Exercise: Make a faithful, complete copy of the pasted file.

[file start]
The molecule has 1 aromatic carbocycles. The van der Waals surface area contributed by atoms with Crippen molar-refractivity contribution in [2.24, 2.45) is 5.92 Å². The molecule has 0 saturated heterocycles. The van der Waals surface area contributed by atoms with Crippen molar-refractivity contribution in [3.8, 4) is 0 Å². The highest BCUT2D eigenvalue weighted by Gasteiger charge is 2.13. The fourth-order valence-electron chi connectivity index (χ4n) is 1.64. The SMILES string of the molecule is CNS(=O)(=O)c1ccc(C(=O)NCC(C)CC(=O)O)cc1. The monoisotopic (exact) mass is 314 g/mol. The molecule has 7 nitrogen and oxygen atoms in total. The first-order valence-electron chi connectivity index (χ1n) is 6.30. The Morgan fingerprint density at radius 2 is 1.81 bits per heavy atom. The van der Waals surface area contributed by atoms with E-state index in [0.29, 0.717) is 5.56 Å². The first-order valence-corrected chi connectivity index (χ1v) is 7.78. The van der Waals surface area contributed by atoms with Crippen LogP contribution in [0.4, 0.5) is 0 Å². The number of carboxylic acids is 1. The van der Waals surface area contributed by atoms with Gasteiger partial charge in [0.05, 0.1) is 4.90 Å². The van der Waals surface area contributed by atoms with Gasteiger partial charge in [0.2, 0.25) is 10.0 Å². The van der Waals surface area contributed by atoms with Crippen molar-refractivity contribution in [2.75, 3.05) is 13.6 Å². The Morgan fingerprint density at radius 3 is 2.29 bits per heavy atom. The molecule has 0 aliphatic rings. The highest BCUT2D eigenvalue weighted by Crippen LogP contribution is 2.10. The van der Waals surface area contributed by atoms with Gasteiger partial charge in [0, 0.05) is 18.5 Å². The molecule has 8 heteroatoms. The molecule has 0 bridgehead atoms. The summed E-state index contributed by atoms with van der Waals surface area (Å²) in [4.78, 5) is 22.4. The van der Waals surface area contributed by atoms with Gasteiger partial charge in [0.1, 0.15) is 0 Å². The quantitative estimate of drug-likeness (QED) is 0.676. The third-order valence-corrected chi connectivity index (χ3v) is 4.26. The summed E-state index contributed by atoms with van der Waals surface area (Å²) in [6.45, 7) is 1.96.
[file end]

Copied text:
The molecule has 1 aromatic carbocycles. The van der Waals surface area contributed by atoms with Crippen molar-refractivity contribution in [2.24, 2.45) is 5.92 Å². The molecule has 0 saturated heterocycles. The van der Waals surface area contributed by atoms with Crippen molar-refractivity contribution in [3.8, 4) is 0 Å². The highest BCUT2D eigenvalue weighted by Gasteiger charge is 2.13. The fourth-order valence-electron chi connectivity index (χ4n) is 1.64. The SMILES string of the molecule is CNS(=O)(=O)c1ccc(C(=O)NCC(C)CC(=O)O)cc1. The monoisotopic (exact) mass is 314 g/mol. The molecule has 7 nitrogen and oxygen atoms in total. The first-order valence-electron chi connectivity index (χ1n) is 6.30. The Morgan fingerprint density at radius 2 is 1.81 bits per heavy atom. The van der Waals surface area contributed by atoms with E-state index in [0.29, 0.717) is 5.56 Å². The first-order valence-corrected chi connectivity index (χ1v) is 7.78. The van der Waals surface area contributed by atoms with Crippen LogP contribution in [0.4, 0.5) is 0 Å². The number of carboxylic acids is 1. The van der Waals surface area contributed by atoms with Gasteiger partial charge in [0.05, 0.1) is 4.90 Å². The van der Waals surface area contributed by atoms with Gasteiger partial charge in [0.2, 0.25) is 10.0 Å². The van der Waals surface area contributed by atoms with Crippen molar-refractivity contribution in [2.75, 3.05) is 13.6 Å². The Morgan fingerprint density at radius 3 is 2.29 bits per heavy atom. The molecule has 0 aliphatic rings. The highest BCUT2D eigenvalue weighted by Crippen LogP contribution is 2.10. The van der Waals surface area contributed by atoms with Gasteiger partial charge in [0, 0.05) is 18.5 Å². The molecule has 8 heteroatoms. The molecule has 0 bridgehead atoms. The summed E-state index contributed by atoms with van der Waals surface area (Å²) in [4.78, 5) is 22.4. The van der Waals surface area contributed by atoms with Gasteiger partial charge in [0.1, 0.15) is 0 Å². The quantitative estimate of drug-likeness (QED) is 0.676. The third-order valence-corrected chi connectivity index (χ3v) is 4.26. The summed E-state index contributed by atoms with van der Waals surface area (Å²) in [6.45, 7) is 1.96.